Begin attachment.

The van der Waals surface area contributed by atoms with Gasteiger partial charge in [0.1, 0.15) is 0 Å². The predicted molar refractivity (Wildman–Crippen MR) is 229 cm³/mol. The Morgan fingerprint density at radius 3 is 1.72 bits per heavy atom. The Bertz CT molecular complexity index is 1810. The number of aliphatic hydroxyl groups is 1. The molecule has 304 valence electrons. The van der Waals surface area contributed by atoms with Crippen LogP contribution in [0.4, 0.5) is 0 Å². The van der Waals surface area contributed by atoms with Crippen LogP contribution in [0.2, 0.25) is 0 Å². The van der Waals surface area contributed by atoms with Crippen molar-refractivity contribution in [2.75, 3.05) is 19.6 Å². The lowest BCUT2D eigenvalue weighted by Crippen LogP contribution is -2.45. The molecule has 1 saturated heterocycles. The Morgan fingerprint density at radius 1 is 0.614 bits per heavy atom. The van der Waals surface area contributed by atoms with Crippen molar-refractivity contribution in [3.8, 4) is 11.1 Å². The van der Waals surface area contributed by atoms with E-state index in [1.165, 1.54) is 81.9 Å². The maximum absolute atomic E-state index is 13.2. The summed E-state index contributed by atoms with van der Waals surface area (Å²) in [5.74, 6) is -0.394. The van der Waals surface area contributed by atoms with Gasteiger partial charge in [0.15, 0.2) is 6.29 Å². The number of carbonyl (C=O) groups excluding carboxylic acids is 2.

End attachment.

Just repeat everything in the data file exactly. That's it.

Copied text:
The van der Waals surface area contributed by atoms with Gasteiger partial charge in [0.1, 0.15) is 0 Å². The predicted molar refractivity (Wildman–Crippen MR) is 229 cm³/mol. The Morgan fingerprint density at radius 3 is 1.72 bits per heavy atom. The Bertz CT molecular complexity index is 1810. The number of aliphatic hydroxyl groups is 1. The molecule has 304 valence electrons. The van der Waals surface area contributed by atoms with Crippen LogP contribution in [0.4, 0.5) is 0 Å². The van der Waals surface area contributed by atoms with Crippen LogP contribution in [0.2, 0.25) is 0 Å². The van der Waals surface area contributed by atoms with Crippen molar-refractivity contribution in [2.75, 3.05) is 19.6 Å². The lowest BCUT2D eigenvalue weighted by Crippen LogP contribution is -2.45. The molecule has 1 saturated heterocycles. The Morgan fingerprint density at radius 1 is 0.614 bits per heavy atom. The van der Waals surface area contributed by atoms with Crippen molar-refractivity contribution in [3.8, 4) is 11.1 Å². The van der Waals surface area contributed by atoms with E-state index in [1.165, 1.54) is 81.9 Å². The maximum absolute atomic E-state index is 13.2. The summed E-state index contributed by atoms with van der Waals surface area (Å²) in [5.74, 6) is -0.394. The van der Waals surface area contributed by atoms with Gasteiger partial charge in [0.15, 0.2) is 6.29 Å². The number of carbonyl (C=O) groups excluding carboxylic acids is 2.